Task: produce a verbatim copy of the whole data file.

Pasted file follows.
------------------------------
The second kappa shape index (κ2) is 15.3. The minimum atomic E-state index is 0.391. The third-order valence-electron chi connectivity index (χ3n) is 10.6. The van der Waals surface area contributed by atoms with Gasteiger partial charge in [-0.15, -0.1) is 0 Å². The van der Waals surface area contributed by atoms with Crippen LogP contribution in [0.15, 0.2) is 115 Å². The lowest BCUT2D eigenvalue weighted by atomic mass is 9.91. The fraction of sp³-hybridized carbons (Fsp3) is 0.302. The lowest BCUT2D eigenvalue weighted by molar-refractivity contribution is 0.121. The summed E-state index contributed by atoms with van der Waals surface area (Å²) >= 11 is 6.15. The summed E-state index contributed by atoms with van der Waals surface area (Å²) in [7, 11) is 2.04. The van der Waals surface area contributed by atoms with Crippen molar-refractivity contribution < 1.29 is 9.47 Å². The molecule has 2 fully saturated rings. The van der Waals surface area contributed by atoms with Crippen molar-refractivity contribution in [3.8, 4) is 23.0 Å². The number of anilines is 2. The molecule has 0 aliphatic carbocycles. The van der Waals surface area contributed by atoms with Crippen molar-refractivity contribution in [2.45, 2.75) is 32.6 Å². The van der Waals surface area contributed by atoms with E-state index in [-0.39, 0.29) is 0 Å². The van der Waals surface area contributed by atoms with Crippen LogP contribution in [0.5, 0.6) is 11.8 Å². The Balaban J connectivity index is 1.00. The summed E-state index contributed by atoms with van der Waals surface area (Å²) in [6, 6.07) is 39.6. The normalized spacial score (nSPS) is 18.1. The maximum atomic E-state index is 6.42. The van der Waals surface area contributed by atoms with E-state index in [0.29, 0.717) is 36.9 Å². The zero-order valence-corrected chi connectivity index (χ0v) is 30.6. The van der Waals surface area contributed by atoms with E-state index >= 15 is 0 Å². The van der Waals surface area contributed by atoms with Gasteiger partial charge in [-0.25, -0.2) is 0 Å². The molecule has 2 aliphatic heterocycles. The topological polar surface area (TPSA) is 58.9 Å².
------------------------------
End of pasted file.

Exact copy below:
The second kappa shape index (κ2) is 15.3. The minimum atomic E-state index is 0.391. The third-order valence-electron chi connectivity index (χ3n) is 10.6. The van der Waals surface area contributed by atoms with Gasteiger partial charge in [-0.15, -0.1) is 0 Å². The van der Waals surface area contributed by atoms with Crippen LogP contribution in [0.15, 0.2) is 115 Å². The lowest BCUT2D eigenvalue weighted by atomic mass is 9.91. The fraction of sp³-hybridized carbons (Fsp3) is 0.302. The lowest BCUT2D eigenvalue weighted by molar-refractivity contribution is 0.121. The summed E-state index contributed by atoms with van der Waals surface area (Å²) >= 11 is 6.15. The summed E-state index contributed by atoms with van der Waals surface area (Å²) in [7, 11) is 2.04. The van der Waals surface area contributed by atoms with Crippen molar-refractivity contribution < 1.29 is 9.47 Å². The molecule has 2 fully saturated rings. The van der Waals surface area contributed by atoms with Crippen molar-refractivity contribution in [3.8, 4) is 23.0 Å². The number of anilines is 2. The molecule has 0 aliphatic carbocycles. The van der Waals surface area contributed by atoms with Crippen molar-refractivity contribution in [2.45, 2.75) is 32.6 Å². The van der Waals surface area contributed by atoms with E-state index in [-0.39, 0.29) is 0 Å². The van der Waals surface area contributed by atoms with Crippen LogP contribution in [0.5, 0.6) is 11.8 Å². The Balaban J connectivity index is 1.00. The summed E-state index contributed by atoms with van der Waals surface area (Å²) in [6, 6.07) is 39.6. The normalized spacial score (nSPS) is 18.1. The maximum atomic E-state index is 6.42. The van der Waals surface area contributed by atoms with E-state index in [0.29, 0.717) is 36.9 Å². The zero-order valence-corrected chi connectivity index (χ0v) is 30.6. The van der Waals surface area contributed by atoms with E-state index >= 15 is 0 Å². The van der Waals surface area contributed by atoms with Gasteiger partial charge in [-0.25, -0.2) is 0 Å². The molecule has 2 aliphatic heterocycles. The topological polar surface area (TPSA) is 58.9 Å².